Following public outcry that First Nations peoples face a disproportionate rate of fishing-related charges, the NSW Parliament has passed a resolution supporting cultural fishing and calling for a review into prosecutions.
In late November, the NSW Legislative Council passed a motion calling on the state government to review all fines and prosecutions launched against Indigenous Australian fishers to ensure genuine cultural fishing is recognised and not deemed illegal.
In addition, the motion noted that while a 2009 amendment to the Fisheries Management Act recognised cultural fishing, 12 years later the amendment still hadn’t fully begun. It also called on the government to start its provisions.
Liberal Member of the Legislative Council (MLC) Shayne Mallard said the NSW Government did want to see the provisions begin, “but the landscape is very complex”.
He said the provisions would remove take and possession limits of fish from applying to Indigenous people, unless limits are specifically prescribed in a cultural fishing regulation.
Mr Mallard said after consultation took place, stakeholders opposed the statewide introduction of the provisions, preferring instead to develop local management plans to recognise the differences between Indigenous communities’ cultural activities.
He said the government is developing such plans and the pilot is due to start in Hastings and Tweed in early 2022.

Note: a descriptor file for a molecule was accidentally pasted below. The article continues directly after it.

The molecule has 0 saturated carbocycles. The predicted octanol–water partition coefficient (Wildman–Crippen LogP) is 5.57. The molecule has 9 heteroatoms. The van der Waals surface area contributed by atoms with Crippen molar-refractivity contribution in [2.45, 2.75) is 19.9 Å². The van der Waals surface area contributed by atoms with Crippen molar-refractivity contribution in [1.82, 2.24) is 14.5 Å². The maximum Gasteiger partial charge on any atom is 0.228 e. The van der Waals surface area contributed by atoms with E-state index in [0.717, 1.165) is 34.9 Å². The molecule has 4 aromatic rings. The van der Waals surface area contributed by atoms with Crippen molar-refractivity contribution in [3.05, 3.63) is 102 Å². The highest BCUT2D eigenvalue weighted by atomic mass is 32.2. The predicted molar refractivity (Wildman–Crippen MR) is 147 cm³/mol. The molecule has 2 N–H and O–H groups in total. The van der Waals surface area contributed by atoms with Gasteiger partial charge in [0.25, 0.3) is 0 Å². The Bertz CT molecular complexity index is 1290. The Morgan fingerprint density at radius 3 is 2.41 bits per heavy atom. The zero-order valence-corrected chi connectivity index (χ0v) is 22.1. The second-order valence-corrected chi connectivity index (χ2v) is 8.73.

Labor MLC Mick Veitch, who moved the motion, noted this trial is coming up.
“But, seriously, it has been 12 years – that is just too long and something must happen sooner rather than later,” he said.
Region Media has previously reported that statewide data suggests Indigenous people face a disproportionate rate of fishing-related charges and incarceration because of those offences relative to the size of their population.
“The NSW Aboriginal Fishing Rights Group has been lobbying the NSW Government for more than 10 years to recognise South Coast people’s cultural fishing rights, and it has fallen on deaf ears,” said Yuin Nation elder Wally Stewart.
“The amount of damage that NSW Fisheries has done to our communities on the South Coast of NSW is appalling.”
Wamba Wamba and Yorta Yorta woman Ngarra Murray, executive lead of Oxfam Australia’s First Peoples Program, said the government response should also involve substantial initiatives to enable First Peoples fishers to obtain a share of commercial quotas so they can carry out their traditional activities in a meaningful and sustainable manner.
“Without a program to engage First Peoples in the commercial industry in a meaningful way, the government’s efforts towards these communities will be mere tokenism,” she said.
“Commercial quotas were distributed when Aboriginal people were not even recognised as citizens of this country, and the ongoing profits flowing to non-Indigenous owners are another form of dispossession and marginalisation for First Peoples.”